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The future of print: A 'niche' industry and a 'democratic deficit'

'There is no black magic bullet to save the printed press,' opened Ray Snoddy at The Media Society's debate on the future of newspapers.

It set the tone for a grim discussion, as heavyweights from all corners of the media came together at The Groucho Club on Monday, 23 January.

"It's a case of looking at the figures and deciding there's no way back," added the Guardian's Roy Greenslade.

"I can't see the Express lasting much longer. I think the Daily Mirror is in a perilous state. It's going to be a battle of the last man standing.

A 'greater need than ever'

However, despite bleak circulation and profit figures, Snoddy stressed there was an "even greater need" for print newspapers in a "new age of alternative facts".

"Frankly it would be a tragedy for society as a whole if no funding model is found. We must find a way for print journalism because if it goes away it will never come back."

Democratic deficit

Spelling out further problems for society if newspaper decline continues across the country, editor Mike Gilson claimed there was already a "democratic deficit".

"The democratic deficit is very real and it's happening now. In all the places we live there are journalists missing from courts, quangos and trusts. It's happening and it's real.

"The BBC can make up for so much, but where we are now people can get away with murder. If I was a council boss I'd be mightly happy with what's going on in the regions at the moment."

Though unsure of how the crisis could be solved, Gilson was confident the industry would have to rebuild. "Models will come", he added, "if we keep fire in our bellies."

A 'niche future'

"I see of course there are bright spots though," conceded Greenslade, highlighting the success of Metro, London Evening Standard and City AM.

"If you get the right printed product to the right people at the right time and it doesn't cost them anything and it's valuable to advertisers, advertisers will come calling.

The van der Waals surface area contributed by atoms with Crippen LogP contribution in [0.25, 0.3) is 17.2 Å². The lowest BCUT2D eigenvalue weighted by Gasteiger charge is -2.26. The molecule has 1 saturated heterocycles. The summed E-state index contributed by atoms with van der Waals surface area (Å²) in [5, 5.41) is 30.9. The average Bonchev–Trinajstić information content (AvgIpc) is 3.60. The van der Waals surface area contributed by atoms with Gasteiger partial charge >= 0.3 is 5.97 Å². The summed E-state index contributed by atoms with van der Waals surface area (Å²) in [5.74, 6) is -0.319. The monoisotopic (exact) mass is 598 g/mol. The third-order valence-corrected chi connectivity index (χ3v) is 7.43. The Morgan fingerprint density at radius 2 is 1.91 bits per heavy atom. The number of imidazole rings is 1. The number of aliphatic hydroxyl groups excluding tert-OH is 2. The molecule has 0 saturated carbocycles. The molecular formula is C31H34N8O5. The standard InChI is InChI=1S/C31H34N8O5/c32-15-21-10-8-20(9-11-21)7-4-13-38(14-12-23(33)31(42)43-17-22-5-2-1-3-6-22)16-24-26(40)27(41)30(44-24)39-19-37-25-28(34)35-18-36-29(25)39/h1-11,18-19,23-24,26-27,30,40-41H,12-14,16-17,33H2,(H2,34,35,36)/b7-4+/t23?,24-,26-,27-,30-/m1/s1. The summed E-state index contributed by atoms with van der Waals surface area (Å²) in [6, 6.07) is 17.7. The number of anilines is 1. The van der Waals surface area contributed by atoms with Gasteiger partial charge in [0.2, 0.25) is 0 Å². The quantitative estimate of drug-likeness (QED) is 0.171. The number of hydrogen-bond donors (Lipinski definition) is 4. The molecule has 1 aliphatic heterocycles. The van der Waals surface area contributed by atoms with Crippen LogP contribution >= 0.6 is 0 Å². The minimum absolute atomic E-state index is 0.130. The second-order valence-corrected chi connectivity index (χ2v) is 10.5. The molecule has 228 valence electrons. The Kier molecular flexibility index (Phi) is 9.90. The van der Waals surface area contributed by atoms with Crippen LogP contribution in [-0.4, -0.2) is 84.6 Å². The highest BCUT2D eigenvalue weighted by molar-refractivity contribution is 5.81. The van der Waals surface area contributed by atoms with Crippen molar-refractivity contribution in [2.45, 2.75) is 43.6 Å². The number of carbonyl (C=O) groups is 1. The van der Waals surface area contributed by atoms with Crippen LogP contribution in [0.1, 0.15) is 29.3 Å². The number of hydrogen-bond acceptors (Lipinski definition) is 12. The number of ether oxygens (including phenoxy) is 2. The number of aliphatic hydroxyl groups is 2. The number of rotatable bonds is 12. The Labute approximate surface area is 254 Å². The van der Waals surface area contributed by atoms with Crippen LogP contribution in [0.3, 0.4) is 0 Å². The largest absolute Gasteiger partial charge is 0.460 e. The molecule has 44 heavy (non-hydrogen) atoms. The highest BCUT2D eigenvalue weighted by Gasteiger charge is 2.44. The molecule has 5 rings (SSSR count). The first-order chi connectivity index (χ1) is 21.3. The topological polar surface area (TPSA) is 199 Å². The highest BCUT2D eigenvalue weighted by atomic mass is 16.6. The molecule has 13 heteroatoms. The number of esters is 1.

"But these papers are really reactions to the fact no one will buy newspapers". 

Doug Wills, Managing Editor of the Standard, added: "Digital in future is going to take over the world, but you continue to produce the targeted niche papers to go to the decision makers. It doesn't matter how many, but who the person is.

"The Standard has played a smart game and made the most of our resources - the people on the tube."

Adding to the argument for niche models, the Professional Publishers Association's Barry McIlheney said magazine sales were healthy and growing.

"From a magazine perspective, we absolutely do not accept print is dying. The idea that we should lie down and accept this is complete nonsense."

"What magazines discovered before anyone else was niche marketing," added Greenslade.

Alternative models

Other solutions touted included looking to alternative models of funding and addressing the role of huge media companies such as Facebook.

Rachel Oldroyd of the Bureau of Investigative Journalism pointed to projects such as the Bristol Cable, a community owned media co-op as part of the solution.

"I think it’s really important that we encourage these models in this country. Journalism in this country will disappear if don’t encourage alternative models," she added.

"What worries me is Facebook don't realise they're killing the goose that lays the golden egg," added Roy Greenslade.

"They hoover it up, they send it to people via their newslinks and if they kill us without in any way compensating then we will suffer for it."

"We’re competing with monsters," added former managing director of The Daily Mail Guy Zitter of the problem. "The answer is you try and try again, there will be ways."

 

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